I am prompted to write having read the article in last week’s Observer headlined ‘Dismay over proposal to cut twinning grant.’
In 2007, when the council’s Cabinet decided to establish a Friendship Link with Hastings, Sierra Leone, I made myself unpopular by suggesting that our borough council could not afford such a move.
Needless to say, the council went ahead and numerous visits to Sierra Leone followed with much useful work undoubtedly achieved. My point back then was not just whether local taxpayers could afford this but that it could dissipate our work with the four existing twin towns in Europe.
Now it would seem that with the council proposing to cut all twin town funding with the exception of Sierra Leone, that fear is likely to become a reality.
After the Second World War, there was a determination to forge friendships with those who had previously been our adversaries, especially within what we now refer to as the European Union. One simple way of healing wounds and fostering an understanding of other nations was to encourage even the smallest towns and villages to twin with other similar communities in Europe.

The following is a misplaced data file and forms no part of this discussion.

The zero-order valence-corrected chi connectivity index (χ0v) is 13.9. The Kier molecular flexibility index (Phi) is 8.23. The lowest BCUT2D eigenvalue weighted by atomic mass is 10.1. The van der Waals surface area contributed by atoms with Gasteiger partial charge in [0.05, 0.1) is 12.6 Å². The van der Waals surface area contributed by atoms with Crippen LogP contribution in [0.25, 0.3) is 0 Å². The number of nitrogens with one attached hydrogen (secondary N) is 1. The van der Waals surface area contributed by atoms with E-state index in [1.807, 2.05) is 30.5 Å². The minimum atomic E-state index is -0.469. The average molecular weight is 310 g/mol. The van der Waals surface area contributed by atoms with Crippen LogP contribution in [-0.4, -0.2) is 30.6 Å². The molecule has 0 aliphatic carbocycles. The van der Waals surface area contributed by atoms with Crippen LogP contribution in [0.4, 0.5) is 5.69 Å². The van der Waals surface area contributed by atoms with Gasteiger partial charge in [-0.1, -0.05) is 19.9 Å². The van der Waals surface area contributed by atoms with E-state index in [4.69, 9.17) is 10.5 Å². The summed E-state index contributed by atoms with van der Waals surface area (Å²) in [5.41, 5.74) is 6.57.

Admittedly, twinning has now expanded beyond the boundaries of Europe but it is worth reflecting upon its origins.
Our twin towns in France, Belgium, Holland and Germany have proved to be very successful friendship links at many different levels whether it be a football team playing their counterparts in Bethune or Opera South East being funded by our German twin town to perform in Schwerte.
Oudenaarde (Belgium) was liberated by our forces including some from the East Sussex Regiment. Then there are the personal and schools links which have done so much over the years to dispel false prejudices. The cost of maintaining our twinning links in Europe is minimal compared with what we gain in return and the way in which our partners reciprocate when we visit them.
Your article quotes £7,000 as the sum shared between the four twin towns last year. This is a tiny amount when you consider the council’s total budget and pales in to insignificance alongside some of the other items of expenditure and allowances.
To favour Sierra Leone over long-established links is frowned upon by the Hastings Association of Twin Towns. The chairman thereof says that he is ‘very disappointed’. I believe that many will share that disappointment and just hope that our representatives might think again. We will see.
All Saints Street